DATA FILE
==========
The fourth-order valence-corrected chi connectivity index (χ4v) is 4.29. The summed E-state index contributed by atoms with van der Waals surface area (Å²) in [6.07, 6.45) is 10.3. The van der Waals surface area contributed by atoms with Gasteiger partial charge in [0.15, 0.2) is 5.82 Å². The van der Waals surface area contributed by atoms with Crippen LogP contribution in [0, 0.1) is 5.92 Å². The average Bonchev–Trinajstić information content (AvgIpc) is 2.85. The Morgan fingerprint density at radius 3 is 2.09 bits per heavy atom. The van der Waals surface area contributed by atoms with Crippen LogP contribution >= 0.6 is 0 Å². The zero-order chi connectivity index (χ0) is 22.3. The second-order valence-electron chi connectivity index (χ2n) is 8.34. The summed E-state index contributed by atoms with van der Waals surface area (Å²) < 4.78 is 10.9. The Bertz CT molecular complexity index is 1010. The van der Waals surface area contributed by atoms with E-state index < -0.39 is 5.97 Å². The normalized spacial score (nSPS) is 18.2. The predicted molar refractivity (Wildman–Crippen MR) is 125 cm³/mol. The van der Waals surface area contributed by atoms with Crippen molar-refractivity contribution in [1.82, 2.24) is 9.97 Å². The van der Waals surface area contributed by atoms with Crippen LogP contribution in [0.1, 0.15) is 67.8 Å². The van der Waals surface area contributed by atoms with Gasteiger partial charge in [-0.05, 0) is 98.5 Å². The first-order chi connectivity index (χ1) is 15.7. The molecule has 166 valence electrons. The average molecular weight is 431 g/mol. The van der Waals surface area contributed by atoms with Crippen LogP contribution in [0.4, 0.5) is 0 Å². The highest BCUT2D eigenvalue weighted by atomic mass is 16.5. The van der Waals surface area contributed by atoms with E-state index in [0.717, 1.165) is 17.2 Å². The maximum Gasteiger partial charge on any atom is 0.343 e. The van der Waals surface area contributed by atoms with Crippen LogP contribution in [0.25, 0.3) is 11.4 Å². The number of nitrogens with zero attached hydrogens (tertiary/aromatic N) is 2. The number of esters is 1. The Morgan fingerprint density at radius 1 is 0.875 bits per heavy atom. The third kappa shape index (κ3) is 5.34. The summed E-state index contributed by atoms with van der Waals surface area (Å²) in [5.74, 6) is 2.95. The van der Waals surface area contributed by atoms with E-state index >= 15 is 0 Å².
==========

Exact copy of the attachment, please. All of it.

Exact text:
The fourth-order valence-corrected chi connectivity index (χ4v) is 4.29. The summed E-state index contributed by atoms with van der Waals surface area (Å²) in [6.07, 6.45) is 10.3. The van der Waals surface area contributed by atoms with Gasteiger partial charge in [0.15, 0.2) is 5.82 Å². The van der Waals surface area contributed by atoms with Crippen LogP contribution in [0, 0.1) is 5.92 Å². The average Bonchev–Trinajstić information content (AvgIpc) is 2.85. The Morgan fingerprint density at radius 3 is 2.09 bits per heavy atom. The van der Waals surface area contributed by atoms with Crippen LogP contribution >= 0.6 is 0 Å². The zero-order chi connectivity index (χ0) is 22.3. The second-order valence-electron chi connectivity index (χ2n) is 8.34. The summed E-state index contributed by atoms with van der Waals surface area (Å²) < 4.78 is 10.9. The Bertz CT molecular complexity index is 1010. The van der Waals surface area contributed by atoms with E-state index < -0.39 is 5.97 Å². The normalized spacial score (nSPS) is 18.2. The predicted molar refractivity (Wildman–Crippen MR) is 125 cm³/mol. The van der Waals surface area contributed by atoms with Crippen molar-refractivity contribution in [1.82, 2.24) is 9.97 Å². The van der Waals surface area contributed by atoms with Crippen LogP contribution in [0.1, 0.15) is 67.8 Å². The van der Waals surface area contributed by atoms with Gasteiger partial charge in [-0.05, 0) is 98.5 Å². The first-order chi connectivity index (χ1) is 15.7. The molecule has 166 valence electrons. The average molecular weight is 431 g/mol. The van der Waals surface area contributed by atoms with Crippen LogP contribution in [0.4, 0.5) is 0 Å². The highest BCUT2D eigenvalue weighted by atomic mass is 16.5. The van der Waals surface area contributed by atoms with E-state index in [0.717, 1.165) is 17.2 Å². The maximum Gasteiger partial charge on any atom is 0.343 e. The van der Waals surface area contributed by atoms with Crippen LogP contribution in [0.25, 0.3) is 11.4 Å². The number of nitrogens with zero attached hydrogens (tertiary/aromatic N) is 2. The number of esters is 1. The Morgan fingerprint density at radius 1 is 0.875 bits per heavy atom. The third kappa shape index (κ3) is 5.34. The summed E-state index contributed by atoms with van der Waals surface area (Å²) in [5.74, 6) is 2.95. The van der Waals surface area contributed by atoms with E-state index >= 15 is 0 Å².